It has not been 13 wasted years, but four systematically wrecked years. Voters do not have long memories, and we judge by how empty our pockets are.

Now Rishi stands up and says that he will change the system that has held back change for thirty years. It is hard to take him seriously:  why has it not been done long since?  And what is this change?  Dominic Cummings promised one, and turned everyone around him against him, until he was forced out swearing Lear-like vengeance.

This time though, the thirty years of a ‘political system that incentivises the easy decision, not the right one‘ and ‘rhetorical ambition which achieves little more than a short-term headline.‘, and he says he will say how to break it. Yet he did not: not even a hint.

There are things that can be done, no doubt.  I have suggested several on this blog over the years. It is hard to have confidence in seeing that Hard Rain when the heaven over our head is like brass and the earth under us like iron.

There may be good intention in Westminster, but commands from on he dry up by the time they come to those who are tasked with putting them into effect. That may have to be the subject of an article soon. Then again, is there really good will in Westminster, when the Prime Minister himself declares from the podium what we all know, that a man is a man and a woman is a woman, but civil servants are sacked and cowed into silence for saying the same, and guidance still goes out form the highest level denying it?

It will take a great deal of action, committed with courage, with no looking back, and with exceptional achievement, to turn the voters, and in less than a year, that is improbable.

Rishi is a nice man, well meaning and with one of the best brains in the House, but without action, all this is nothing. “Yea, a man may say, Thou hast faith, and I have works: shew me thy faith without thy works, and I will shew thee my faith by my works.”

See also


Artifice of intelligence

It makes no sense for a machine to think, but then is there any sense in animals thinking, or people? We have dreamed of thinking machines in every sci-fi novel, and while entrepreneurs think of a machine to spare the labour of thousands, the public thinks of HAL and SkyNet.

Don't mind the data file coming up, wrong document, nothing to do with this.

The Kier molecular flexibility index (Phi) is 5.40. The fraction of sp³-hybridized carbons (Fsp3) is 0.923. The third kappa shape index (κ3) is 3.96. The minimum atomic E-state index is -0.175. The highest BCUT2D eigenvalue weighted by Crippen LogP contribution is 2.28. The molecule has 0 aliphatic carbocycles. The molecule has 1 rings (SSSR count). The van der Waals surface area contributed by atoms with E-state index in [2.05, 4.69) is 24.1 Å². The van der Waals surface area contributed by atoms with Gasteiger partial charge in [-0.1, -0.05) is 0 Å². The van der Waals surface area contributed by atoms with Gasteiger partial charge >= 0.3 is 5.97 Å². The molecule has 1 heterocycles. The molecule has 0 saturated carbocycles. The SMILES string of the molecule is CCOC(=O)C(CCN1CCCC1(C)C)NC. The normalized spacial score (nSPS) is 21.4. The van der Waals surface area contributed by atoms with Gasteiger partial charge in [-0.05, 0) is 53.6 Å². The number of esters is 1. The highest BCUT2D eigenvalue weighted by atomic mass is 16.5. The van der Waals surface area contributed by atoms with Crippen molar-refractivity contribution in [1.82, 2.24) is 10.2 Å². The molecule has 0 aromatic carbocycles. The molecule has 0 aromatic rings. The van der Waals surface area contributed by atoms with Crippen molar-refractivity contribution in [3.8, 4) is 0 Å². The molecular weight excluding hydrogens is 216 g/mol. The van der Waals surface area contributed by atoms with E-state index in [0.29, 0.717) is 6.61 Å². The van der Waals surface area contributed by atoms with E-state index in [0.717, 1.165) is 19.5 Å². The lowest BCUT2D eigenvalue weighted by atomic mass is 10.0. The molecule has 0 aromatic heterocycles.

The field is inexplicable to most of us, entirely reliant on the inconceivable speeds of modern computers, but also reliant on the craft of the programmer. Even getting an arrow to bounce around a square takes a large number of options and alternatives, arranged carefully in the right order, because a computer cannot think to reason about what is expected in various circumstances-  it has to be told every step. At least, that has been the usual understanding of computers. The idea behind artificial intelligence is to produce a fuzzy logic, in the right place. However it is done, it is being done and it is not a future possibility – it used now.

From a political view the issue that has been discussed is regulation, and it has been said that Britain can be a leader in that filed. The idea of heavy-footed government imposing regulations on a field it does not understand, written by civil servants barely out of the typewriter age, trying to constrain a technology to limits it has already far exceeded, should fill entrepreneurs with dread, or would do were it not simply possible to flit abroad Britain can indeed lead, by not regulating. Things like fixing criminal responsibility on an individual if a machine kills or steals can be looked at, but Luddism has no place in the counsels of the state.

The imminent issue though it how artificial intelligence systems will skew the distribution of information.  Artificial intelligence systems now read across the internet to gain information and ‘insight’ into how to respond: but most of the internet is dangerous nonsense.  For conservatives, this is a major problem, because political ideas will be redoubled by systems which select what we see. As these are continually skewed by online radicals and promoters of ludicrous theories like socialists and flat-earthers then the information matrix goes with them.

A simple example is the clickbait that appears whenever the internet is opened, seeking shock headlines just to grab the viewer, with no moral obligation. The opinion shift against Brexit has been driven by this sort of headline (and of course by the major recession caused by lockdown, and by failure to embrace Brexit opportunities, but those are for other articles).